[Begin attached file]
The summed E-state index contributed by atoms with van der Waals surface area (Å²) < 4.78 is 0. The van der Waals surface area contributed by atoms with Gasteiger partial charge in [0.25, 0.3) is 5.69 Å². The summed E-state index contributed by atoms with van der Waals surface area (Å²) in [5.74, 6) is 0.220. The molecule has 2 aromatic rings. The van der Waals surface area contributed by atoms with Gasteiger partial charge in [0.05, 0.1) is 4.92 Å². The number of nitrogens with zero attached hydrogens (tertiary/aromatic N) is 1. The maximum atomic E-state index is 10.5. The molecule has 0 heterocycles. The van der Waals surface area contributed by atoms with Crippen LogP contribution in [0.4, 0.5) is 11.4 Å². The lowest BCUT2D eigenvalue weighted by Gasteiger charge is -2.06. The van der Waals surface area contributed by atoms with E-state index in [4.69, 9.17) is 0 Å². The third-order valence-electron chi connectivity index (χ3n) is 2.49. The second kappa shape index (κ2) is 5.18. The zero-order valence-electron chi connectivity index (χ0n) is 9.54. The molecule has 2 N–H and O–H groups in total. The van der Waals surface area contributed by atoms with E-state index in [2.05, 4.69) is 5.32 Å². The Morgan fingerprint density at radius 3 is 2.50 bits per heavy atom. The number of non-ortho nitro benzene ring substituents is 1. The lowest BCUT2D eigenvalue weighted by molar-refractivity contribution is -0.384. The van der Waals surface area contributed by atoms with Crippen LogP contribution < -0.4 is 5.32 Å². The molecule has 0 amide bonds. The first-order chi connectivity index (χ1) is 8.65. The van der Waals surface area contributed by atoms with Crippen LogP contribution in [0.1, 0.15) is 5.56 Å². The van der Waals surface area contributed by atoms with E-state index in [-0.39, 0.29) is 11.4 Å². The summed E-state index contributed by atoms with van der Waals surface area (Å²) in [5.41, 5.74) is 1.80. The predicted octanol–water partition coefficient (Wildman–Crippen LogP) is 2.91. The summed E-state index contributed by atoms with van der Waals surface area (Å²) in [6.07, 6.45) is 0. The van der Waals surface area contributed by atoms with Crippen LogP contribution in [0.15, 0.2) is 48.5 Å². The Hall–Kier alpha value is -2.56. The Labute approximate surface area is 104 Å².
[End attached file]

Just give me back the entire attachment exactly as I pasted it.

The summed E-state index contributed by atoms with van der Waals surface area (Å²) < 4.78 is 0. The van der Waals surface area contributed by atoms with Gasteiger partial charge in [0.25, 0.3) is 5.69 Å². The summed E-state index contributed by atoms with van der Waals surface area (Å²) in [5.74, 6) is 0.220. The molecule has 2 aromatic rings. The van der Waals surface area contributed by atoms with Gasteiger partial charge in [0.05, 0.1) is 4.92 Å². The number of nitrogens with zero attached hydrogens (tertiary/aromatic N) is 1. The maximum atomic E-state index is 10.5. The molecule has 0 heterocycles. The van der Waals surface area contributed by atoms with Crippen LogP contribution in [0.4, 0.5) is 11.4 Å². The lowest BCUT2D eigenvalue weighted by Gasteiger charge is -2.06. The van der Waals surface area contributed by atoms with E-state index in [4.69, 9.17) is 0 Å². The third-order valence-electron chi connectivity index (χ3n) is 2.49. The second kappa shape index (κ2) is 5.18. The zero-order valence-electron chi connectivity index (χ0n) is 9.54. The molecule has 2 N–H and O–H groups in total. The van der Waals surface area contributed by atoms with E-state index in [2.05, 4.69) is 5.32 Å². The Morgan fingerprint density at radius 3 is 2.50 bits per heavy atom. The number of non-ortho nitro benzene ring substituents is 1. The lowest BCUT2D eigenvalue weighted by molar-refractivity contribution is -0.384. The van der Waals surface area contributed by atoms with Crippen LogP contribution < -0.4 is 5.32 Å². The molecule has 0 amide bonds. The first-order chi connectivity index (χ1) is 8.65. The van der Waals surface area contributed by atoms with Crippen LogP contribution in [0.1, 0.15) is 5.56 Å². The van der Waals surface area contributed by atoms with E-state index in [-0.39, 0.29) is 11.4 Å². The summed E-state index contributed by atoms with van der Waals surface area (Å²) in [5.41, 5.74) is 1.80. The predicted octanol–water partition coefficient (Wildman–Crippen LogP) is 2.91. The summed E-state index contributed by atoms with van der Waals surface area (Å²) in [6.07, 6.45) is 0. The van der Waals surface area contributed by atoms with Crippen LogP contribution in [0.15, 0.2) is 48.5 Å². The Hall–Kier alpha value is -2.56. The Labute approximate surface area is 104 Å².